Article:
My first ride was a dynamite truck with a red flag, about thirty miles into great green Illinois, the truckdriver pointing out the place where Route 6, which we were on, intersects Route 66 before they both shoot west for incredible distances. And his "criminality" was not something that sulked and sneered; it was a wild yea-saying overburst of American joy; it was Western, the west wind, an ode from the Plains, something new, long prophesied, long a-coming he only stole cars for joy rides. I woke up as the sun was reddening; and that was the one distinct time in my life, the strangest moment of all, when I didn't know who I was - I was far away from home, haunted and tired with travel, in a cheap hotel room I'd never seen, hearing the hiss of steam outside, and the creak of the old wood of the hotel, and footsteps upstairs, and all the sad sounds, and I looked at the cracked high ceiling and really didn't know who I was for about fifteen strange seconds. I decided to spend a buck on beer; we went to an old saloon in Stuart and had a few. And the new truckdriver was as crazy as the other and yelled just as much, and all I had to do was lean back and roll on. A hotrod kid came by with his scarf flying. He swore he could get me into the engine room. All the men were driving home from work, wearing railroad hats, baseball hats, all kinds of hats, just like after work in any town anywhere.
A hotrod kid came by with his scarf flying. Now I wanted to sleep a whole day. To get to 6 I had to go up to Bear Mountain. I was all for it. If you want to go to Chicago you'd do better going across the Holland Tunnel in New York and head for Pittsburgh," and I knew he was right. That went on till three o'clock in the morning. Luckily a man going back to Davenport gave me a lift downtown. From that moment on I saw very little of Dean, and I was a little sorry too. I'll just stay on 6 all the way to Ely, I said to myself and confidently started. There he got as drunk as he ever did in his Ninth Avenue night back home, and yelled joyously in my ear all the sordid dreams of his life. All the way from New York to Joliet by bus, and I had spent more than half my money. At this time, , bop was going like mad all over America. The fellows at the Loop blew, but with a tired air, because bop was somewhere between its Charlie Parker Ornithology period and another period that began with Miles Davis. The sun was going down. So he expected me to arrive in ten days. Along about three in the afternoon, after an apple pie and ice cream in a roadside stand, a woman stopped for me in a little coupe. This picture Carlo and Dean neatly cut down the middle with a razor and saved a half each in their wallets. The most fantastic parking-lot attendant in the world, he can back a car forty miles an hour into a tight squeeze and stop at the wall, jump out, race among fenders, leap into another car, circle it fifty miles an hour in a narrow space, back swiftly into tight spot, hump, snap the car with the emergency so that you see it bounce as he flies out; then clear to the ticket shack, sprinting like a track star, hand a ticket, leap into a newly arrived car before the owner's half out, leap literally under him as he steps out, start the car with the door flapping, and roar off to the next available spot, arc, pop in, brake, out, run; working like that without pause eight hours a night, evening rush hours and after-theater rush hours, in greasy wino pants with a frayed fur-lined jacket and beat shoes that flap. Although my aunt warned me that he would get me in trouble, I could hear a new call and see a new horizon, and believe it at my young age; and a little bit of trouble or even Dean's eventual rejection of me as a buddy, putting me down, as he would later, on starving sidewalks and sickbeds - what did it matter? And what a driver - a great big tough truckdriver with popping eyes and a hoarse raspy voice who just slammed and kicked at everything and got his rig under way and paid hardly any attention to me. And here for the first time in my life I saw my beloved Mississippi River, dry in the summer haze, low water, with its big rank smell that smells like the raw body of America itself because it washes it up. He wore a beat sweater and baggy pants and had nothing with him in the way of a bag - just a toothbrush and handkerchiefs. I went to sit in the bus station and think this over. I arrived in Chi quite early in the morning, got a room in the Y, and went to bed with a very few dollars in my pocket. They rushed down the street together, digging everything in the early way they had, which later became so much sadder and perceptive and blank. He was a real red-nose young drunk of thirty and would have bored me ordinarily, except that my senses were sharp for any kind of human friendship.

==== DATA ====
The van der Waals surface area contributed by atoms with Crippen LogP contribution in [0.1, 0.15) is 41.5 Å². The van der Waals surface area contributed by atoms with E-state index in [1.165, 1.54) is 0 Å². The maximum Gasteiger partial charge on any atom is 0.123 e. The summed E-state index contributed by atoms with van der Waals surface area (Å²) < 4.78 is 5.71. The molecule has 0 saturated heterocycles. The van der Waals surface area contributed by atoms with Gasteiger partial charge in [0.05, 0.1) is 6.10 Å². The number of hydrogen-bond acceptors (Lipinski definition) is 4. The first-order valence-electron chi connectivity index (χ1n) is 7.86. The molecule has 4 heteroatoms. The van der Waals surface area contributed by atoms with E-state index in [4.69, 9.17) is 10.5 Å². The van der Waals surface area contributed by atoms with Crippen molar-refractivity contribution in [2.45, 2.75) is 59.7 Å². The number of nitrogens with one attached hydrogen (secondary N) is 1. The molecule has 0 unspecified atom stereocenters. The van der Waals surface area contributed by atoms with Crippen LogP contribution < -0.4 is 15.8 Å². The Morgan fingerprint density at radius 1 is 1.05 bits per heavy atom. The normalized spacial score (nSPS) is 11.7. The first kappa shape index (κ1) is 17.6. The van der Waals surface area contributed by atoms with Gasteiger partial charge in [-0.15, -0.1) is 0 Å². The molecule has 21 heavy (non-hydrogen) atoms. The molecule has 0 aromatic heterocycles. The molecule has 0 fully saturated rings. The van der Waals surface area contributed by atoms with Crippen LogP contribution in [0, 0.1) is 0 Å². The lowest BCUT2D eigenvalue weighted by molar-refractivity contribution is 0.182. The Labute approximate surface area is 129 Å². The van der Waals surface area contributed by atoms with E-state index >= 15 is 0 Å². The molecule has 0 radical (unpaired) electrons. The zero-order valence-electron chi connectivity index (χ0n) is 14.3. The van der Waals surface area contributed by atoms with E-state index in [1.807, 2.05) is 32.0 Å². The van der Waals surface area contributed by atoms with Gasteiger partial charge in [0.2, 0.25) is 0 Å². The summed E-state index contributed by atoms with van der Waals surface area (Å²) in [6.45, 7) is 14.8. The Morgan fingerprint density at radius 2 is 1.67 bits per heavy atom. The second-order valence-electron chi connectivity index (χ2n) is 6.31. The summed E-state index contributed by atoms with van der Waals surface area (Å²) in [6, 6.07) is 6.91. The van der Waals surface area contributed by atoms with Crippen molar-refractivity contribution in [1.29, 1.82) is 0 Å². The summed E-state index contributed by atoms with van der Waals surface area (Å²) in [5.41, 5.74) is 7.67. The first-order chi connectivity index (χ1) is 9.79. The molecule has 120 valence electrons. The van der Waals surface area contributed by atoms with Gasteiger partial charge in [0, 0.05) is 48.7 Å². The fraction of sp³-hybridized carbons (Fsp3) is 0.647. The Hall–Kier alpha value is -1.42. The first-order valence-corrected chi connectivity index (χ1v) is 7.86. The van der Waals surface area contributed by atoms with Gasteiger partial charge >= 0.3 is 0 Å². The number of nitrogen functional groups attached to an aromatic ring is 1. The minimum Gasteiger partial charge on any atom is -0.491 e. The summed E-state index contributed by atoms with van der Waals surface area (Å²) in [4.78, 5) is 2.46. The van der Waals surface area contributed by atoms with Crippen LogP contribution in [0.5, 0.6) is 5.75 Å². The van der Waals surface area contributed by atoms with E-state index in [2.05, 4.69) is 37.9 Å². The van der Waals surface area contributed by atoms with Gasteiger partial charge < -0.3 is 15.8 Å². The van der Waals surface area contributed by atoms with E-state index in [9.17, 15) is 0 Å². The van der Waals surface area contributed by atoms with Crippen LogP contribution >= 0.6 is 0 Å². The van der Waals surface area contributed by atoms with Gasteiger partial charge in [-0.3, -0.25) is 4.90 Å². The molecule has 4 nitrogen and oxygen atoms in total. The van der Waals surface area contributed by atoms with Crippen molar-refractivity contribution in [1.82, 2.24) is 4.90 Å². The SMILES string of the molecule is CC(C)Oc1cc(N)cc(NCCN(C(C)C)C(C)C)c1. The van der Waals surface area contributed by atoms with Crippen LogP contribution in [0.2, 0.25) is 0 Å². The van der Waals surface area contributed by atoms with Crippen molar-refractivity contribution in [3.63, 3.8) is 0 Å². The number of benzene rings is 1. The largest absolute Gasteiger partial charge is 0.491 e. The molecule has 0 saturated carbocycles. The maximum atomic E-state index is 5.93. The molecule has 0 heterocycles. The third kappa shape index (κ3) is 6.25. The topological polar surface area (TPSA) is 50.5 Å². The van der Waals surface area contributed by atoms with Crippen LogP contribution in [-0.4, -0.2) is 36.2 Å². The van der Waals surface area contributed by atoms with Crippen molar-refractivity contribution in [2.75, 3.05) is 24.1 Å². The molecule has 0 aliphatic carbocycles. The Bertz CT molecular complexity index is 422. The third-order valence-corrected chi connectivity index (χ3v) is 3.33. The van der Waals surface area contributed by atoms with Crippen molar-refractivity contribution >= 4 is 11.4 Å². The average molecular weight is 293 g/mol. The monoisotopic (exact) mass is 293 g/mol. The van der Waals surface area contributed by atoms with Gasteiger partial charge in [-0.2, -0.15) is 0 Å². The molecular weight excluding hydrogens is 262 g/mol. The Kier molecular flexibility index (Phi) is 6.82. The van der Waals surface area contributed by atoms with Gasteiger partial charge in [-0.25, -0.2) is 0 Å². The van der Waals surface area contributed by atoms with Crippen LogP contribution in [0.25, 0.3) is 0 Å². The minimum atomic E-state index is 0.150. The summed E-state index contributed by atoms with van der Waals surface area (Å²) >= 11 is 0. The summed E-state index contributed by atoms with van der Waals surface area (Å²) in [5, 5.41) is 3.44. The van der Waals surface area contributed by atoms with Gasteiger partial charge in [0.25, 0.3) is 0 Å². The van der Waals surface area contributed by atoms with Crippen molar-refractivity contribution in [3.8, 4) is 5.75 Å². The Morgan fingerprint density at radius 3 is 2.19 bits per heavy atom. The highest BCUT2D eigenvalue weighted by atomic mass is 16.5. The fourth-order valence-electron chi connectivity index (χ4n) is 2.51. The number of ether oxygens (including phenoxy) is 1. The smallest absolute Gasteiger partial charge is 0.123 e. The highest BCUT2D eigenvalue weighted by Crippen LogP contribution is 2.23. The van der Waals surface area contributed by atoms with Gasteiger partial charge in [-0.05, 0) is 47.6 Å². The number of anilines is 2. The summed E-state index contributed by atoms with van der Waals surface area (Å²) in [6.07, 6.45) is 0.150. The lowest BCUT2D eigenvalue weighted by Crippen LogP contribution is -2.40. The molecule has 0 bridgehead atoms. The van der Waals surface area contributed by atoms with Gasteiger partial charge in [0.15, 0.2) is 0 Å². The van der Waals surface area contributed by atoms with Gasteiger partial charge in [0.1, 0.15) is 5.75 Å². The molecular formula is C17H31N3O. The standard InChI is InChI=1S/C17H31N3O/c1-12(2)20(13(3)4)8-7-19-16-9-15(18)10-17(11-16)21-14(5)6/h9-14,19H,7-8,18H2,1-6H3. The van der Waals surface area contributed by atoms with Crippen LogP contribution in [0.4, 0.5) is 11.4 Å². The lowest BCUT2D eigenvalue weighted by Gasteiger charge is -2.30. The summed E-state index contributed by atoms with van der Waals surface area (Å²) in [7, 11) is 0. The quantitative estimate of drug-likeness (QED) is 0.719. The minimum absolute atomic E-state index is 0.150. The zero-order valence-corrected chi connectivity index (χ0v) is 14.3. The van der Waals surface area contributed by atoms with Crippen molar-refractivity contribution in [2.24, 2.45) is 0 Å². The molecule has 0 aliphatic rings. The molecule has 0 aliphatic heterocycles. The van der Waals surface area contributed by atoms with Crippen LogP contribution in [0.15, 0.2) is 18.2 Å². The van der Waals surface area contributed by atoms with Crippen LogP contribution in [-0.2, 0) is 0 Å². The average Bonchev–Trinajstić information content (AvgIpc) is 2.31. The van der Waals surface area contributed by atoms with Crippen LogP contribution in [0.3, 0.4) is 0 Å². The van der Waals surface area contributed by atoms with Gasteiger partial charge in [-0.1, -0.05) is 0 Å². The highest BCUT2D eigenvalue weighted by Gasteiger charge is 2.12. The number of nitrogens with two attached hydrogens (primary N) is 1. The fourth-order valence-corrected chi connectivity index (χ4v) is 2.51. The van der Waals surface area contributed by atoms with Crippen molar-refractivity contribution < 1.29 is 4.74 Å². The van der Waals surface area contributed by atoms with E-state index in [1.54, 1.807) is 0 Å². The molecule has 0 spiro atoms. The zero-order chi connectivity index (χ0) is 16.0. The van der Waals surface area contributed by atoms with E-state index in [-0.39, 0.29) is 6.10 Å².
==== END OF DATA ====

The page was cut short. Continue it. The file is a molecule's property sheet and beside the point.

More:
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Nick Offerman and His College Roommate Had Sexual Codes
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